For more than 67 years, Father Joe’s Villages has been in the forefront of providing emergency services to people living on the streets of San Diego. Our shelter, meals, medical care, showers and bathrooms have been a beacon of hope for people in need since St. Mary of the Wayside Chapel, Father Joe’s Villages’ legacy program, opened in April 1950 in downtown San Diego.
On September 1, 2017, city health officials declared a state of emergency in the County of San Diego. As of October 17th, 507 people have contracted hepatitis A. 70% of those diagnosed have been hospitalized. While housed people have been infected, the large majority of people impacted by the outbreak are people who are homeless and living on the streets. The viral infection has killed 19 people in San Diego—most of whom have been individuals who are homeless.
Father Joe’s Villages has responded to the outbreak by enhancing and expanding upon existing emergency services.
Also known as Interim Housing, Father Joe’s Villages operates two Emergency Shelters on our St. Vincent de Paul Village campus in the East Village. Both provide 24-hour shelter, 365 days a year. The single adult program, in partnership with the City of San Diego and San Diego Housing Commission, has 350 beds. Our family program has 138 beds for parents/guardians and their children that is funded solely by private donations.
Everyone who stays in emergency shelter receives a warm bed, clean linens, storage for their belonging, hot meals and access to the wide range of supportive services available on the St. Vincent de Paul Village campus. Interim housing gets people off the streets and provides a safe, sanitary and supportive place to stay.
Working with the City of San Diego, Father Joe’s Villages will erect a short-term shelter on our campus at 14th and Commercial Streets. The facility will be housed in a large industrial tent and will have up to 150 beds with restrooms, showers, meals and 24-hour security. The shelter will not only provide homeless San Diegans with a safe and sanitary refuge but also bring them closer to life-saving resources that are already on our East Village campus, such as health care, substance abuse treatment, job training and more. We are working closely with the City of San Diego and are on track to open by December 1st.
In partnership with the City of San Diego and the San Diego Housing Commission, the San Diego Day Center for Homeless Adults offers a haven to those who spend the night on the streets by providing a safe place to rest during the day, along with restrooms, laundry, storage, showers, computer lab, phones, fax and a critical mailing address.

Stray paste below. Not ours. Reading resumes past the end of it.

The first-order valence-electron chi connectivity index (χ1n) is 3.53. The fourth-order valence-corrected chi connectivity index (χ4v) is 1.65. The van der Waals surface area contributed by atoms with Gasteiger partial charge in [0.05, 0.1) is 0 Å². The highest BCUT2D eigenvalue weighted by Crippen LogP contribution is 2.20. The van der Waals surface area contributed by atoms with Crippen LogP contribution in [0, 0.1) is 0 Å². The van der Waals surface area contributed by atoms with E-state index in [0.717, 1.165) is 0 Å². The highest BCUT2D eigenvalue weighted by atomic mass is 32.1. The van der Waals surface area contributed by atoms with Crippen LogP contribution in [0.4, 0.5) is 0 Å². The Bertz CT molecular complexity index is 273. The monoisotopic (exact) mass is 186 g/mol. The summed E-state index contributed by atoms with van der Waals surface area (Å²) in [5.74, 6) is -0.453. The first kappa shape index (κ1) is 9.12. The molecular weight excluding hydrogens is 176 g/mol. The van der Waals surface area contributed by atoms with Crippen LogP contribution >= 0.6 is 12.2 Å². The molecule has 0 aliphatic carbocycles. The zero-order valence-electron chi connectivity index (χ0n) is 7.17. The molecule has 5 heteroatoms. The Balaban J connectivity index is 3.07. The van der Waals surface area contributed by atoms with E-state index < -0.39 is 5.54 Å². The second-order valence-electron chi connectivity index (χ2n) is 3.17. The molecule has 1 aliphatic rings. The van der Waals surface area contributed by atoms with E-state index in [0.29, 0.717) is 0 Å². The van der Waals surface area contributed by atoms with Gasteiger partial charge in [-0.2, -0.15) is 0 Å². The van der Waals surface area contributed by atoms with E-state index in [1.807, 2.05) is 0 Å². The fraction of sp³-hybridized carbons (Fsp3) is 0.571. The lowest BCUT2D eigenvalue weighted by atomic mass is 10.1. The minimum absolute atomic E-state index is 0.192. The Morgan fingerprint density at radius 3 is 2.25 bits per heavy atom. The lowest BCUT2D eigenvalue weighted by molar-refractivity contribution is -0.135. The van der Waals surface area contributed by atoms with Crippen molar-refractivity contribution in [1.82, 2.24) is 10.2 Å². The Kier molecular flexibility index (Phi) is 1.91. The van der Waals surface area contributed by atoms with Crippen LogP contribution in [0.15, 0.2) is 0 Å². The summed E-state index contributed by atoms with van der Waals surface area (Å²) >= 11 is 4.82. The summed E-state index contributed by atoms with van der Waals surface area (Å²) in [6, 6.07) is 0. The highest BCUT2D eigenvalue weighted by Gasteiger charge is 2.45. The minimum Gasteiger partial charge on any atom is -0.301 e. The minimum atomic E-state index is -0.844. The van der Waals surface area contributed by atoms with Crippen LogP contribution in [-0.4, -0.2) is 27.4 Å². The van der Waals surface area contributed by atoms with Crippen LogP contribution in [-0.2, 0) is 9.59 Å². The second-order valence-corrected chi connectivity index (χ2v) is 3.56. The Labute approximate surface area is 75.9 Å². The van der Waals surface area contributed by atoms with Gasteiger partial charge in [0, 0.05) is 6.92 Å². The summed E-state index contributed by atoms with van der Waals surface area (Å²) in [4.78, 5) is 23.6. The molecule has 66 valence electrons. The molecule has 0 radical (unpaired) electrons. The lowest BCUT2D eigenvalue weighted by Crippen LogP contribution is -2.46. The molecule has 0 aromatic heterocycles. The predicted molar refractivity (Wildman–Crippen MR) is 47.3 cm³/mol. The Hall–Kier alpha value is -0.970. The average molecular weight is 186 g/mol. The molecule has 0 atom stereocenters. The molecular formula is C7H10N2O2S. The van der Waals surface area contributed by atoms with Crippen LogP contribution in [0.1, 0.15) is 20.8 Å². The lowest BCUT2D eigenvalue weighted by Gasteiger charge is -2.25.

Day Center staff play a critical role in curbing the hep A crisis. These dedicated and trained professionals educate, encourage and motivate countless clients each day about the health crisis and what should be done to combat it. Staff are distributing hygiene kits. Vaccination clinics are held on-site several times a week and clients can visit St. Vincent de Paul Village Family Health Center just down the street when on-site vaccines are not available. Staff spend time personally talking to clients about vaccinations, how to recognize hep A symptoms and the importance of good hygiene.
Located at 299 17th St. the Day Center also provides case management and access to an array of support from local service providers and volunteers.
In 2016, the Day Center provided services to close to 6,800 people, 30% of whom were women. The program provided more than 31,000 showers and did close to 4,000 loads of laundry.
Village Family Health Center
Our Village Family Health Center (VFHC) is a Health Care for the Homeless Federally Qualified Health Center, designating us as one of approximately 208 community clinics nationwide providing multi-disciplinary approaches to delivering health care to individuals experiencing homelessness. VFHC integrates medical, dental, and behavioral health care, along with addiction treatment —caring for people of all ages—and collaborates with UC San Diego Medical Center’s Combined Residency Training program; physicians train in family medicine and psychiatry at the VFHC and exclusively serve our patients. We leverage our housing expertise and partnerships to address the full complexity of patients’ medical, housing, and psycho-social needs.